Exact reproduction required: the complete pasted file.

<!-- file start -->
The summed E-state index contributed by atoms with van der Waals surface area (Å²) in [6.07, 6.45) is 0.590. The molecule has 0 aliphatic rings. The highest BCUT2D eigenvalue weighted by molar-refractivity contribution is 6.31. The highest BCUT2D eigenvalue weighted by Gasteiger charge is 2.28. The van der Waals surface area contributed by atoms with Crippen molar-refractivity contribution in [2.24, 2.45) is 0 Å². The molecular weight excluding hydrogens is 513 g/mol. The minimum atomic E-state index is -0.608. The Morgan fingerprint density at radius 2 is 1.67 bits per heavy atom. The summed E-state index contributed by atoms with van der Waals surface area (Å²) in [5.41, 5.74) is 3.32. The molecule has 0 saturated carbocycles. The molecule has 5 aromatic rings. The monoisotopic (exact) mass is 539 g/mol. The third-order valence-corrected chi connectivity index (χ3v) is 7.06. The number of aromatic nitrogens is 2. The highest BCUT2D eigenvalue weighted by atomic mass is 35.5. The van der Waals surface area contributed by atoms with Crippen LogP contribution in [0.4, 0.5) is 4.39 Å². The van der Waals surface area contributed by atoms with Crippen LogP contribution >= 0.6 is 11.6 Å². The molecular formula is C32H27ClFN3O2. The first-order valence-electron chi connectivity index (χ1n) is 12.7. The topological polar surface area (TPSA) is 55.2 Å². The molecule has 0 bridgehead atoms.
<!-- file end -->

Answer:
The summed E-state index contributed by atoms with van der Waals surface area (Å²) in [6.07, 6.45) is 0.590. The molecule has 0 aliphatic rings. The highest BCUT2D eigenvalue weighted by molar-refractivity contribution is 6.31. The highest BCUT2D eigenvalue weighted by Gasteiger charge is 2.28. The van der Waals surface area contributed by atoms with Crippen molar-refractivity contribution in [2.24, 2.45) is 0 Å². The molecular weight excluding hydrogens is 513 g/mol. The minimum atomic E-state index is -0.608. The Morgan fingerprint density at radius 2 is 1.67 bits per heavy atom. The summed E-state index contributed by atoms with van der Waals surface area (Å²) in [5.41, 5.74) is 3.32. The molecule has 0 saturated carbocycles. The molecule has 5 aromatic rings. The monoisotopic (exact) mass is 539 g/mol. The third-order valence-corrected chi connectivity index (χ3v) is 7.06. The number of aromatic nitrogens is 2. The highest BCUT2D eigenvalue weighted by atomic mass is 35.5. The van der Waals surface area contributed by atoms with Crippen LogP contribution in [0.4, 0.5) is 4.39 Å². The van der Waals surface area contributed by atoms with Crippen LogP contribution >= 0.6 is 11.6 Å². The molecular formula is C32H27ClFN3O2. The first-order valence-electron chi connectivity index (χ1n) is 12.7. The topological polar surface area (TPSA) is 55.2 Å². The molecule has 0 bridgehead atoms.